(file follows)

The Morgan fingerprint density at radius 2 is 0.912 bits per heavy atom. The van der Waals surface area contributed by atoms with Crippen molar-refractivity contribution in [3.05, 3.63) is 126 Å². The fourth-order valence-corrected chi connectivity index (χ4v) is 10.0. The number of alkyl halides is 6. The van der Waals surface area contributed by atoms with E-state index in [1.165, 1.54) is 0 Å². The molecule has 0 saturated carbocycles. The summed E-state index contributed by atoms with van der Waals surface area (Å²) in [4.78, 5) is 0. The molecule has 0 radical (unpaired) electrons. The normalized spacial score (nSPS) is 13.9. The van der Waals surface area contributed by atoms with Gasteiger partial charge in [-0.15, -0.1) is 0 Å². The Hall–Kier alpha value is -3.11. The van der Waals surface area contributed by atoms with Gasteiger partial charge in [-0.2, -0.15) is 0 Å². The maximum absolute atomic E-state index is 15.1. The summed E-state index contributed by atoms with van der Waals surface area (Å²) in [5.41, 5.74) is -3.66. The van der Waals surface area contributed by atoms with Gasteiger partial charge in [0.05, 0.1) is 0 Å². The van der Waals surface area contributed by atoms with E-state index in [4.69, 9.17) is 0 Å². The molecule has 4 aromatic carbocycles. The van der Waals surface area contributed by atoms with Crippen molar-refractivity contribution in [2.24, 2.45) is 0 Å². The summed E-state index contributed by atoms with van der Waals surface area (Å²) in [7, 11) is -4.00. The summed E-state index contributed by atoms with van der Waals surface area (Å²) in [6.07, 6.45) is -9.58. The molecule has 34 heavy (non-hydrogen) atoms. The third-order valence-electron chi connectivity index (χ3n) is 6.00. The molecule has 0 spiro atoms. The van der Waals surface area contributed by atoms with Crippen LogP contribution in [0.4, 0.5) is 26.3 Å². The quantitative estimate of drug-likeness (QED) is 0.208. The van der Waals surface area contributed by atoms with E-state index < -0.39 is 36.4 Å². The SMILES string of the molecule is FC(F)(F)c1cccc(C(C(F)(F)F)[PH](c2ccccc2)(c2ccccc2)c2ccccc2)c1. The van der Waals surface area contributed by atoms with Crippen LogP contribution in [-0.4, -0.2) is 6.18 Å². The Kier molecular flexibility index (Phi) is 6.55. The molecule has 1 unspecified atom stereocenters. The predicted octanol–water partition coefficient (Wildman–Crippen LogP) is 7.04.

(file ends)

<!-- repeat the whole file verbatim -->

The Morgan fingerprint density at radius 2 is 0.912 bits per heavy atom. The van der Waals surface area contributed by atoms with Crippen molar-refractivity contribution in [3.05, 3.63) is 126 Å². The fourth-order valence-corrected chi connectivity index (χ4v) is 10.0. The number of alkyl halides is 6. The van der Waals surface area contributed by atoms with E-state index in [1.165, 1.54) is 0 Å². The molecule has 0 saturated carbocycles. The summed E-state index contributed by atoms with van der Waals surface area (Å²) in [4.78, 5) is 0. The molecule has 0 radical (unpaired) electrons. The normalized spacial score (nSPS) is 13.9. The van der Waals surface area contributed by atoms with Gasteiger partial charge in [-0.15, -0.1) is 0 Å². The Hall–Kier alpha value is -3.11. The van der Waals surface area contributed by atoms with Gasteiger partial charge in [-0.2, -0.15) is 0 Å². The maximum absolute atomic E-state index is 15.1. The summed E-state index contributed by atoms with van der Waals surface area (Å²) in [5.41, 5.74) is -3.66. The van der Waals surface area contributed by atoms with Gasteiger partial charge in [0.05, 0.1) is 0 Å². The van der Waals surface area contributed by atoms with E-state index in [4.69, 9.17) is 0 Å². The molecule has 4 aromatic carbocycles. The van der Waals surface area contributed by atoms with Crippen molar-refractivity contribution in [2.24, 2.45) is 0 Å². The summed E-state index contributed by atoms with van der Waals surface area (Å²) in [7, 11) is -4.00. The summed E-state index contributed by atoms with van der Waals surface area (Å²) in [6.07, 6.45) is -9.58. The molecule has 34 heavy (non-hydrogen) atoms. The third-order valence-electron chi connectivity index (χ3n) is 6.00. The molecule has 0 spiro atoms. The van der Waals surface area contributed by atoms with Crippen LogP contribution in [0.4, 0.5) is 26.3 Å². The quantitative estimate of drug-likeness (QED) is 0.208. The van der Waals surface area contributed by atoms with E-state index < -0.39 is 36.4 Å². The SMILES string of the molecule is FC(F)(F)c1cccc(C(C(F)(F)F)[PH](c2ccccc2)(c2ccccc2)c2ccccc2)c1. The van der Waals surface area contributed by atoms with Crippen LogP contribution in [-0.4, -0.2) is 6.18 Å². The Kier molecular flexibility index (Phi) is 6.55. The molecule has 1 unspecified atom stereocenters. The predicted octanol–water partition coefficient (Wildman–Crippen LogP) is 7.04.